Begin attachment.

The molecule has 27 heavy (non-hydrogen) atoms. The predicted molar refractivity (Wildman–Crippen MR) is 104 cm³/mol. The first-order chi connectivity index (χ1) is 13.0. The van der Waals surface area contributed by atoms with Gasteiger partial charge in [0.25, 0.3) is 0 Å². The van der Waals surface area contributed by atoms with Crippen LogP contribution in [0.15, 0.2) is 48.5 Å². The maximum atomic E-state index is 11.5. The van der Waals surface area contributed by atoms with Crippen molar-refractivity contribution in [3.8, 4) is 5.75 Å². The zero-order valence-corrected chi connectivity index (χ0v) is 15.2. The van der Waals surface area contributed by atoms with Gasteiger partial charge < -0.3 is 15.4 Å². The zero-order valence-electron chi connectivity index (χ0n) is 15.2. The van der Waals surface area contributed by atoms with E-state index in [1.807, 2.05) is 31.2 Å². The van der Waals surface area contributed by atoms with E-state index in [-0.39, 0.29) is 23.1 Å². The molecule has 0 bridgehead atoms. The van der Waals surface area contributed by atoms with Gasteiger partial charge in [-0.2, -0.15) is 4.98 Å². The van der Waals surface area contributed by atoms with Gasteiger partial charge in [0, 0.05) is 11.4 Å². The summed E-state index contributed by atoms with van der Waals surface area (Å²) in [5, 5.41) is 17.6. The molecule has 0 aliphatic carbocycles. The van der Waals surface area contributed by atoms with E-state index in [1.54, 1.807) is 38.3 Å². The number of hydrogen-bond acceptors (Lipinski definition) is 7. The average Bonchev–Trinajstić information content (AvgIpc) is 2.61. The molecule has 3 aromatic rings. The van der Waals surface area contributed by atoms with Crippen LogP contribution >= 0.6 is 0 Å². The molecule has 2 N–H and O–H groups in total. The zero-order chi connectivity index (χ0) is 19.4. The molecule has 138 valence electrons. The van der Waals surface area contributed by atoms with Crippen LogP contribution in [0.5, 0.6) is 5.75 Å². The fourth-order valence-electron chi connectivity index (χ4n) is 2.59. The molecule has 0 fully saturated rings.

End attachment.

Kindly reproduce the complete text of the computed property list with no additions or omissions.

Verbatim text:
The molecule has 27 heavy (non-hydrogen) atoms. The predicted molar refractivity (Wildman–Crippen MR) is 104 cm³/mol. The first-order chi connectivity index (χ1) is 13.0. The van der Waals surface area contributed by atoms with Gasteiger partial charge in [0.25, 0.3) is 0 Å². The van der Waals surface area contributed by atoms with Crippen LogP contribution in [0.15, 0.2) is 48.5 Å². The maximum atomic E-state index is 11.5. The van der Waals surface area contributed by atoms with Crippen molar-refractivity contribution in [3.8, 4) is 5.75 Å². The zero-order valence-corrected chi connectivity index (χ0v) is 15.2. The van der Waals surface area contributed by atoms with Gasteiger partial charge < -0.3 is 15.4 Å². The zero-order valence-electron chi connectivity index (χ0n) is 15.2. The van der Waals surface area contributed by atoms with E-state index in [1.807, 2.05) is 31.2 Å². The van der Waals surface area contributed by atoms with E-state index in [-0.39, 0.29) is 23.1 Å². The molecule has 0 bridgehead atoms. The van der Waals surface area contributed by atoms with Gasteiger partial charge in [-0.2, -0.15) is 4.98 Å². The van der Waals surface area contributed by atoms with Gasteiger partial charge in [0, 0.05) is 11.4 Å². The summed E-state index contributed by atoms with van der Waals surface area (Å²) in [5, 5.41) is 17.6. The molecule has 0 aliphatic carbocycles. The van der Waals surface area contributed by atoms with E-state index in [1.54, 1.807) is 38.3 Å². The number of hydrogen-bond acceptors (Lipinski definition) is 7. The average Bonchev–Trinajstić information content (AvgIpc) is 2.61. The molecule has 3 aromatic rings. The van der Waals surface area contributed by atoms with Crippen LogP contribution >= 0.6 is 0 Å². The molecule has 2 N–H and O–H groups in total. The zero-order chi connectivity index (χ0) is 19.4. The molecule has 138 valence electrons. The van der Waals surface area contributed by atoms with Crippen LogP contribution in [0.5, 0.6) is 5.75 Å². The fourth-order valence-electron chi connectivity index (χ4n) is 2.59. The molecule has 0 fully saturated rings.